Mrs May is obsessed with driving Britain out of Europe at any cost – even at the cost of our future self-respect, peace and prosperity.

The Brexiteers lied to us in the referendum campaign. Now they are taking us all for a ride again.

Our articles will help you to make the case for the UK to remain in Europe, including the single market. Please read them and share them with others.

If you want to write a piece, we will post it. Please contact us at:


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Article by David Quinn on the EU and peace – quoted by London for Europe

Before reproducing David Quinn’s thoughtful and highly pertinent article, may we remind you that 25th March is the 60th anniversary of the Treaties of Rome that led to the foundation of the European Economic Community and EURATOM? There will be events to celebrate this – and to deplore the British government’s commitment to leave the EU through a hard Brexit – throughout the UK and Europe. We shall be joining a march, organised by Brits in Italy, in Rome, gathering at the Rose Garden (close to Circo Massimo) between 11.00 and 11.45 am on Saturday 25th March (see below). We hope that many British, Italian and other European nationals will come to this important event!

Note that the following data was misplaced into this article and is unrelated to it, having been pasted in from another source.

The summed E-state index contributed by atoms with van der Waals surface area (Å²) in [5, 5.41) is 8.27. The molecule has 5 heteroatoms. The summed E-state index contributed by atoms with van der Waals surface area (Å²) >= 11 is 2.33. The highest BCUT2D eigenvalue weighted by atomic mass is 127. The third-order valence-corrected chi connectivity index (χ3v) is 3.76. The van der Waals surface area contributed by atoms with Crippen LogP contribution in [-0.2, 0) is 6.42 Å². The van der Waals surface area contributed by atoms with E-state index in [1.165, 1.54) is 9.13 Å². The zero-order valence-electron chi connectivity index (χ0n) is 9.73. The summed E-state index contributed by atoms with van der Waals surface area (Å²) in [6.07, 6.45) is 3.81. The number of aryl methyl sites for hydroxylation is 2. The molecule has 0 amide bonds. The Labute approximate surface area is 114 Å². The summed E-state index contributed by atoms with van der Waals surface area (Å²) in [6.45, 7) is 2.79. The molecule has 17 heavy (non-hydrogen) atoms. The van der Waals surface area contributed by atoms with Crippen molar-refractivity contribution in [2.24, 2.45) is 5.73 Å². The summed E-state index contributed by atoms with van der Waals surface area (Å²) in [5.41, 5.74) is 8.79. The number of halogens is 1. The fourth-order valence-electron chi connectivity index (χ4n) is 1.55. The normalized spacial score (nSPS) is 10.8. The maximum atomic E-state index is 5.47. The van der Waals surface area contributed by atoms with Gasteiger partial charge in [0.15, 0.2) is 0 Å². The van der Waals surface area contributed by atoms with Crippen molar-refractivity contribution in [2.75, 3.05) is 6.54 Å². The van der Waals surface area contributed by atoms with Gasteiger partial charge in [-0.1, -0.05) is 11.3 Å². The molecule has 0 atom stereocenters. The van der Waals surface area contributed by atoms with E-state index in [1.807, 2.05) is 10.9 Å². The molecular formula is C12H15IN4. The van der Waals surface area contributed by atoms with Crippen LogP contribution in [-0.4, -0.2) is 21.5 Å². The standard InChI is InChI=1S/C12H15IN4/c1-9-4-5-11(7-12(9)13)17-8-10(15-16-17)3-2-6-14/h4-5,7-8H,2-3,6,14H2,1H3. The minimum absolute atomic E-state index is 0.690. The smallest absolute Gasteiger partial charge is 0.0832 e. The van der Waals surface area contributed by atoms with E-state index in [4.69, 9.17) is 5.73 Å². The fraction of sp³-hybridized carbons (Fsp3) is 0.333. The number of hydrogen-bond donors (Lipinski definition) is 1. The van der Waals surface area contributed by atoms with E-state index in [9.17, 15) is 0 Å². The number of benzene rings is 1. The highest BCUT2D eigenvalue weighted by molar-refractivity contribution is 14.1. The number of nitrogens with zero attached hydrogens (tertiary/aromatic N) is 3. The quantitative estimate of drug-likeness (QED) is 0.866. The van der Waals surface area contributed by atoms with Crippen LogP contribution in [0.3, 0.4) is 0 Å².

Would you like to attend the March for Europe in Rome on March 25th?


Bring yourselves, friends, kids, family members, banners, flags and face paint if you wish.

We look forward to seeing you there….and please spread the word!  Share this newsletter.

The EU – the transformative effect

In just three paragraphs of the recent House of Lords report on Brexit ( paragraphs 170, 171 and 172 ), in which successive  Irish Prime Ministers  gave witness to the transformation of their relations  with their UK counterparts  as a result of their common EU membership, their Lordships concluded that this joint membership had indeed  been a vital ingredient in the positive transformation of Anglo-Irish relations in recent years and in helping to to lay the foundation for the development of the peace process in Northern Ireland.